The symposium was divided into three days of theoretical-practical activities, in which participants were able to share experiences, work collaboratively, and learn new techniques to teach entrepreneurship.
Wednesday, June 16th, marked the final day of the Babson SEE Chile program, which is an Entrepreneurship Symposium organized by Babson College -a leading university in the area of entrepreneurship- in collaboration with the Luksic Scholars Foundation. The program aims to provide academics at Chilean universities with new teaching techniques related to entrepreneurship.
This year’s symposium took place in Santiago for a three-day period. More than 40 professors and academics were present and they represented over 24 universities and academic institutions found throughout Chile, such as the universities of Antofagasta, Concepción, Valparaíso, and Adolfo Ibáñez. These professors participated in classes, workshops, and seminars given by two experts in innovation and entrepreneurship: Andrew Corbett, Director of the Butle Institute for Free Enterprise through Entrepreneurship at Babson College, and Matt Allen, academic from the Entrepreneurship division of the same faculty.
Since the program’s first version, held in 2011, Babson SEE Chile has had more than 462 participants and has been held in other cities throughout Chile, such as Temuco, Concepción, Viña del Mar, and La Serena. An online version was held in 2021. After this year’s session, the program will have 504 participants in total.
Workshops and seminars
The symposium took place over three days and had a mixture of theoretical and practical activities, throughout which the following themes were discussed: the flexibility of the entrepreneurship model, the importance of the techniques used to teach entrepreneurship, the perception that Chileans have regarding this matter, as well as the search for innovative solutions to solve problems that affect the country.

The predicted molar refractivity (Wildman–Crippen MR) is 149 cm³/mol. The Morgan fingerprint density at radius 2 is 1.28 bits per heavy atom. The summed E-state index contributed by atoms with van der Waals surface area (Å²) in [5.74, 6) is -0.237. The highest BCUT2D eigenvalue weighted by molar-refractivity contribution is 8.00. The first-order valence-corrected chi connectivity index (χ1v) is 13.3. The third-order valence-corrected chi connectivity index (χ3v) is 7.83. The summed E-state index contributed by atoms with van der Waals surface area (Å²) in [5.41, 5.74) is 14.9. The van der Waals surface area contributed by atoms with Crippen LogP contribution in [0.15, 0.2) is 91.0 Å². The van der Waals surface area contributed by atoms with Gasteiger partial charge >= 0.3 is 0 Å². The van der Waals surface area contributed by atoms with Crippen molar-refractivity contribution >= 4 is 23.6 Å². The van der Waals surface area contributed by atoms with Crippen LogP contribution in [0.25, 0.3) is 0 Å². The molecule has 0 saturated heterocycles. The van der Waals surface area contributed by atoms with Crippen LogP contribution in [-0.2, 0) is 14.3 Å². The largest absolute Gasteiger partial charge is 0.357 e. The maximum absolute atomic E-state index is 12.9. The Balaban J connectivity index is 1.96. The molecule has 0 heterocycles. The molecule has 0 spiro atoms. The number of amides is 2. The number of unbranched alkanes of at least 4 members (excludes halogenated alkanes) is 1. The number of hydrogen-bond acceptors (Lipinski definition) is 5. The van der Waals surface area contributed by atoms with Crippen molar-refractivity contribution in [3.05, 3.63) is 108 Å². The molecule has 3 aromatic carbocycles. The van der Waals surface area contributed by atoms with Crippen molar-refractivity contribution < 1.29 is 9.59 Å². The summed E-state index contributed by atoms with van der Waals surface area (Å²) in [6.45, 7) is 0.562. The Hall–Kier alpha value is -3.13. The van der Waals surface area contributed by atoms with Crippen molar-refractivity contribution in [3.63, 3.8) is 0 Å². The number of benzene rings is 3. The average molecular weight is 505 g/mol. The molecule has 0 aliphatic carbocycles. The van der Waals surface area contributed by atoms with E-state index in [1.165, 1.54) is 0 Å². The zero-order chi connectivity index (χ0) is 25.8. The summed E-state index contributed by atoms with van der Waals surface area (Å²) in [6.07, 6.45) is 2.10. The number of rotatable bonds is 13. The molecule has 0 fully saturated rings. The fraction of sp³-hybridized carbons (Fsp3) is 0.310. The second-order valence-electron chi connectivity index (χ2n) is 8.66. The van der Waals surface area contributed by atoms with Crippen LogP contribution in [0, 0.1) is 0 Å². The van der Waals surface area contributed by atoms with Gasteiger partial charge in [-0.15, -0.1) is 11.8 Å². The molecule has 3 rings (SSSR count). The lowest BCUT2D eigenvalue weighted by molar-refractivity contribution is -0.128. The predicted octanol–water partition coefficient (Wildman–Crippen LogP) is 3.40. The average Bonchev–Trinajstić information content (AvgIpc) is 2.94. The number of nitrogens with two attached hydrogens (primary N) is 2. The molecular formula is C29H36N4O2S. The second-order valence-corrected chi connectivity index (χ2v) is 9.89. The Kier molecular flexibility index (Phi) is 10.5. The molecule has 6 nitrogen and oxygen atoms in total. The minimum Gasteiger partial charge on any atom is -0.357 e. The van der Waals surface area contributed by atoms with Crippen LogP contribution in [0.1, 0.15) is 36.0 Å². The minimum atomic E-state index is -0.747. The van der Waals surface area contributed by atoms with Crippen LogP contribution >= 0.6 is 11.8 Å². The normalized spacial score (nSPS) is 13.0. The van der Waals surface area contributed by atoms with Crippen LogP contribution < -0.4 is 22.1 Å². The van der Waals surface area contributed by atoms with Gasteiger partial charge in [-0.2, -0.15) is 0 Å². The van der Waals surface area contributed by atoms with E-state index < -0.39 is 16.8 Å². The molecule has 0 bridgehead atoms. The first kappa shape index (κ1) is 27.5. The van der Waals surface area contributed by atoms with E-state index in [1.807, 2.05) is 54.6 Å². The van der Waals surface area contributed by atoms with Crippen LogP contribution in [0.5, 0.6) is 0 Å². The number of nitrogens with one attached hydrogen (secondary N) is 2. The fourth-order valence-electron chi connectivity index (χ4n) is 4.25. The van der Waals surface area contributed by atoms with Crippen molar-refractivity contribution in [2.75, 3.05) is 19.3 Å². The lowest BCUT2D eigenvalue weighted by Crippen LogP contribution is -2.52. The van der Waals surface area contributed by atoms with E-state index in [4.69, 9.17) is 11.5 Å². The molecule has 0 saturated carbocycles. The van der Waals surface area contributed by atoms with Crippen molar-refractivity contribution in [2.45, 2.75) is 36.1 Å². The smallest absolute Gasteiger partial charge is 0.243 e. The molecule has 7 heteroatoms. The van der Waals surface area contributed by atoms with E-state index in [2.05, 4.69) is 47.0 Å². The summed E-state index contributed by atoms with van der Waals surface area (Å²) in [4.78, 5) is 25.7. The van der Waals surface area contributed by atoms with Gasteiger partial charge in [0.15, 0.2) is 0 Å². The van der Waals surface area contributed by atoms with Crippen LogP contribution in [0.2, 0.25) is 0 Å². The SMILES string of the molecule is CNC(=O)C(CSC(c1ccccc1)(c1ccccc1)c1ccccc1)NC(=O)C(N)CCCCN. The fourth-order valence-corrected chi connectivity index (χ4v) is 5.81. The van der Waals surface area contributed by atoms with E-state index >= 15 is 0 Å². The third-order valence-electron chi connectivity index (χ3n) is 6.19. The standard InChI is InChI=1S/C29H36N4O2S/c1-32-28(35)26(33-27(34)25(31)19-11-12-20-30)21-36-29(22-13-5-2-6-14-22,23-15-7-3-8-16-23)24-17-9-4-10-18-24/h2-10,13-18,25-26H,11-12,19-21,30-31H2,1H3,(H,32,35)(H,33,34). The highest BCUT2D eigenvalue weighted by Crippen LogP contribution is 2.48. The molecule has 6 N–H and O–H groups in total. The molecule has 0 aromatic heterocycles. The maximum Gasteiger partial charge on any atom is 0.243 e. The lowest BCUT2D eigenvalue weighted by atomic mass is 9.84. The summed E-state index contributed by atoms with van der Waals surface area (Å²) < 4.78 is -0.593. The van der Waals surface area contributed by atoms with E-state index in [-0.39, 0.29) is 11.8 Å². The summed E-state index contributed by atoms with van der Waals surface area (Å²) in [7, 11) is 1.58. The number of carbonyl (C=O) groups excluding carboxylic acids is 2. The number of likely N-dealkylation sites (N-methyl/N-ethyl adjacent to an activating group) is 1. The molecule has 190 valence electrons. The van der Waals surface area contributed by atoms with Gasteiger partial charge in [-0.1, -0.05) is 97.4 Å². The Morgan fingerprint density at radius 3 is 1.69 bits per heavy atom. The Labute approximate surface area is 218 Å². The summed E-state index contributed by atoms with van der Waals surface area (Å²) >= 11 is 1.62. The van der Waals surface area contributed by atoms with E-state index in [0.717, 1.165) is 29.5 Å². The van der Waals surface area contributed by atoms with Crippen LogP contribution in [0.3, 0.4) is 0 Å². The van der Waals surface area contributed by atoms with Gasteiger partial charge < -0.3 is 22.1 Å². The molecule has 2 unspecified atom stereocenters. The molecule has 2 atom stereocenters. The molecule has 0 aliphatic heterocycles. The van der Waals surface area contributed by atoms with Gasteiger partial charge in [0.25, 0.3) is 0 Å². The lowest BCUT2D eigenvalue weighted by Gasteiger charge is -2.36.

“In general, Chile looks pretty good in the area of entrepreneurship. It’s not something that happens transiently, but rather Chile consistently looks very strong in this area,” said Matt Allen.
Divided into seven groups, the participants were able to exchange knowledge, strengthen their skills to work collaboratively, and analyze the challenges facing the area of education after two years of the COVID-19 pandemic in which they had to adapt their teaching techniques.
Gabrielle Trasatti, Community Coordinator for the Luksic Scholars Foundation, stated that “both the professors and participants really valued that this year’s symposium was able to be held in-person. They were able to actively participate, share their academic experiences, and make the most of networking with other academics, which is one of the main goals of the program: to develop a powerful network of educators who can then apply innovation and entrepreneurship in their classes or projects.”
The event ended on Wednesday, June 16th, with a certificate ceremony.